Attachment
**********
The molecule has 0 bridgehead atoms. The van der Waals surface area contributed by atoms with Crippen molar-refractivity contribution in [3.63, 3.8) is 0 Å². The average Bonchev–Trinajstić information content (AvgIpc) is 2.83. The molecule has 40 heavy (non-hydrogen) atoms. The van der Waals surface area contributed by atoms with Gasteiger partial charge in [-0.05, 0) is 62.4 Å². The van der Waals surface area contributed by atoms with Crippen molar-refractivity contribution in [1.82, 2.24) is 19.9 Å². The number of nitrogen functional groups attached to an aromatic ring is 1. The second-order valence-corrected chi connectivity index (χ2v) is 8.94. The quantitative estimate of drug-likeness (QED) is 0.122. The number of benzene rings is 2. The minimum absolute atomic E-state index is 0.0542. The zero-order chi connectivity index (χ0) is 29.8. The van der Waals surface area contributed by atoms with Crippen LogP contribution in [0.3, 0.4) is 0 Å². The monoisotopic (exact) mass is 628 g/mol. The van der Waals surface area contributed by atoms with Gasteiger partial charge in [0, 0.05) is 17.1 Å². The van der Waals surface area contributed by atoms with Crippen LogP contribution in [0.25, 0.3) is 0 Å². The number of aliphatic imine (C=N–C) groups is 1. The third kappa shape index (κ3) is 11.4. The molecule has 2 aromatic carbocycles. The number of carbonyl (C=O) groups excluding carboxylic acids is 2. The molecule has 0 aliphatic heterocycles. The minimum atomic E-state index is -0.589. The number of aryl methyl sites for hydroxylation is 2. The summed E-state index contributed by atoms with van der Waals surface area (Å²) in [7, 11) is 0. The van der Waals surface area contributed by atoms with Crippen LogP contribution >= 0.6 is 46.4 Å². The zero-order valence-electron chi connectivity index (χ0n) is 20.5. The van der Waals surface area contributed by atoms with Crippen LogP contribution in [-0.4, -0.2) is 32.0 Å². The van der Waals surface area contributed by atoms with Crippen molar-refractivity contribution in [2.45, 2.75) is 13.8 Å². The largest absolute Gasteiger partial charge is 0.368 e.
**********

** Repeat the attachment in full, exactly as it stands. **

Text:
The molecule has 0 bridgehead atoms. The van der Waals surface area contributed by atoms with Crippen molar-refractivity contribution in [3.63, 3.8) is 0 Å². The average Bonchev–Trinajstić information content (AvgIpc) is 2.83. The molecule has 40 heavy (non-hydrogen) atoms. The van der Waals surface area contributed by atoms with Gasteiger partial charge in [-0.05, 0) is 62.4 Å². The van der Waals surface area contributed by atoms with Crippen molar-refractivity contribution in [1.82, 2.24) is 19.9 Å². The number of nitrogen functional groups attached to an aromatic ring is 1. The second-order valence-corrected chi connectivity index (χ2v) is 8.94. The quantitative estimate of drug-likeness (QED) is 0.122. The number of benzene rings is 2. The minimum absolute atomic E-state index is 0.0542. The zero-order chi connectivity index (χ0) is 29.8. The van der Waals surface area contributed by atoms with Crippen LogP contribution in [0.3, 0.4) is 0 Å². The monoisotopic (exact) mass is 628 g/mol. The van der Waals surface area contributed by atoms with Gasteiger partial charge in [0, 0.05) is 17.1 Å². The van der Waals surface area contributed by atoms with Crippen LogP contribution in [0.25, 0.3) is 0 Å². The number of aliphatic imine (C=N–C) groups is 1. The third kappa shape index (κ3) is 11.4. The molecule has 2 aromatic carbocycles. The number of carbonyl (C=O) groups excluding carboxylic acids is 2. The molecule has 0 aliphatic heterocycles. The minimum atomic E-state index is -0.589. The number of aryl methyl sites for hydroxylation is 2. The summed E-state index contributed by atoms with van der Waals surface area (Å²) in [7, 11) is 0. The van der Waals surface area contributed by atoms with Crippen LogP contribution >= 0.6 is 46.4 Å². The zero-order valence-electron chi connectivity index (χ0n) is 20.5. The van der Waals surface area contributed by atoms with Crippen LogP contribution in [-0.4, -0.2) is 32.0 Å². The van der Waals surface area contributed by atoms with Crippen molar-refractivity contribution in [2.45, 2.75) is 13.8 Å². The largest absolute Gasteiger partial charge is 0.368 e.